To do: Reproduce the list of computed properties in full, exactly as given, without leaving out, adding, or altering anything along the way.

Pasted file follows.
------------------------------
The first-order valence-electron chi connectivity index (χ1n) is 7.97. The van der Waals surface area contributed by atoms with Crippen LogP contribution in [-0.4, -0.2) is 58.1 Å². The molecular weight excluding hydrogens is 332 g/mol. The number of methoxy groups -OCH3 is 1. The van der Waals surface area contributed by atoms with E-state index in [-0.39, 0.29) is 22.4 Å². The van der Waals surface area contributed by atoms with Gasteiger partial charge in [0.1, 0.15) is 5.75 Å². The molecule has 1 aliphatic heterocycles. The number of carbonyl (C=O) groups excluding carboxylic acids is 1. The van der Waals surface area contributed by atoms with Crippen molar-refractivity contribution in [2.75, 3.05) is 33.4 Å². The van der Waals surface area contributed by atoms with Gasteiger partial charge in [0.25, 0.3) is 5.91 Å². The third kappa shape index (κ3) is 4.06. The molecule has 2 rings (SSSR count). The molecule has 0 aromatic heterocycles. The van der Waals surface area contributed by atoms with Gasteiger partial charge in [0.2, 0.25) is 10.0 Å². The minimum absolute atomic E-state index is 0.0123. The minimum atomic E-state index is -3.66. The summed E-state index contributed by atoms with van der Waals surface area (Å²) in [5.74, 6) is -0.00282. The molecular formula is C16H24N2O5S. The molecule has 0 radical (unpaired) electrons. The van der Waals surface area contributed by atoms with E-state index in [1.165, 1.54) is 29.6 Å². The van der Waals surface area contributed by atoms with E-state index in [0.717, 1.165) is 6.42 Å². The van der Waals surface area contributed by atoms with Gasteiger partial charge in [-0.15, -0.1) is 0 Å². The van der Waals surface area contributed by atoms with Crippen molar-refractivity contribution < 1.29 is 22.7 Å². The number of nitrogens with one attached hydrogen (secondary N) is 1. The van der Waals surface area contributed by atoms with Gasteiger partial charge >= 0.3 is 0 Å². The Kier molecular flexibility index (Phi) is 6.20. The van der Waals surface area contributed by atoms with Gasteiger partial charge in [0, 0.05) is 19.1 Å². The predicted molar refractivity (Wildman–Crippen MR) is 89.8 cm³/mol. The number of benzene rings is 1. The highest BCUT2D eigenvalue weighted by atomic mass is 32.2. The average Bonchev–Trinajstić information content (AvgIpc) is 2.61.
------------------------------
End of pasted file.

The first-order valence-electron chi connectivity index (χ1n) is 7.97. The van der Waals surface area contributed by atoms with Crippen LogP contribution in [-0.4, -0.2) is 58.1 Å². The molecular weight excluding hydrogens is 332 g/mol. The number of methoxy groups -OCH3 is 1. The van der Waals surface area contributed by atoms with E-state index in [-0.39, 0.29) is 22.4 Å². The van der Waals surface area contributed by atoms with Gasteiger partial charge in [0.1, 0.15) is 5.75 Å². The molecule has 1 aliphatic heterocycles. The number of carbonyl (C=O) groups excluding carboxylic acids is 1. The van der Waals surface area contributed by atoms with Crippen molar-refractivity contribution in [2.75, 3.05) is 33.4 Å². The van der Waals surface area contributed by atoms with Gasteiger partial charge in [0.25, 0.3) is 5.91 Å². The third kappa shape index (κ3) is 4.06. The molecule has 2 rings (SSSR count). The molecule has 0 aromatic heterocycles. The van der Waals surface area contributed by atoms with Gasteiger partial charge in [0.2, 0.25) is 10.0 Å². The minimum absolute atomic E-state index is 0.0123. The minimum atomic E-state index is -3.66. The summed E-state index contributed by atoms with van der Waals surface area (Å²) in [5.74, 6) is -0.00282. The molecular formula is C16H24N2O5S. The molecule has 0 radical (unpaired) electrons. The van der Waals surface area contributed by atoms with E-state index in [1.165, 1.54) is 29.6 Å². The van der Waals surface area contributed by atoms with E-state index in [0.717, 1.165) is 6.42 Å². The van der Waals surface area contributed by atoms with Gasteiger partial charge in [-0.15, -0.1) is 0 Å². The van der Waals surface area contributed by atoms with Crippen molar-refractivity contribution < 1.29 is 22.7 Å². The number of nitrogens with one attached hydrogen (secondary N) is 1. The van der Waals surface area contributed by atoms with Gasteiger partial charge >= 0.3 is 0 Å². The Kier molecular flexibility index (Phi) is 6.20. The van der Waals surface area contributed by atoms with Gasteiger partial charge in [0, 0.05) is 19.1 Å². The predicted molar refractivity (Wildman–Crippen MR) is 89.8 cm³/mol. The number of benzene rings is 1. The highest BCUT2D eigenvalue weighted by atomic mass is 32.2. The average Bonchev–Trinajstić information content (AvgIpc) is 2.61.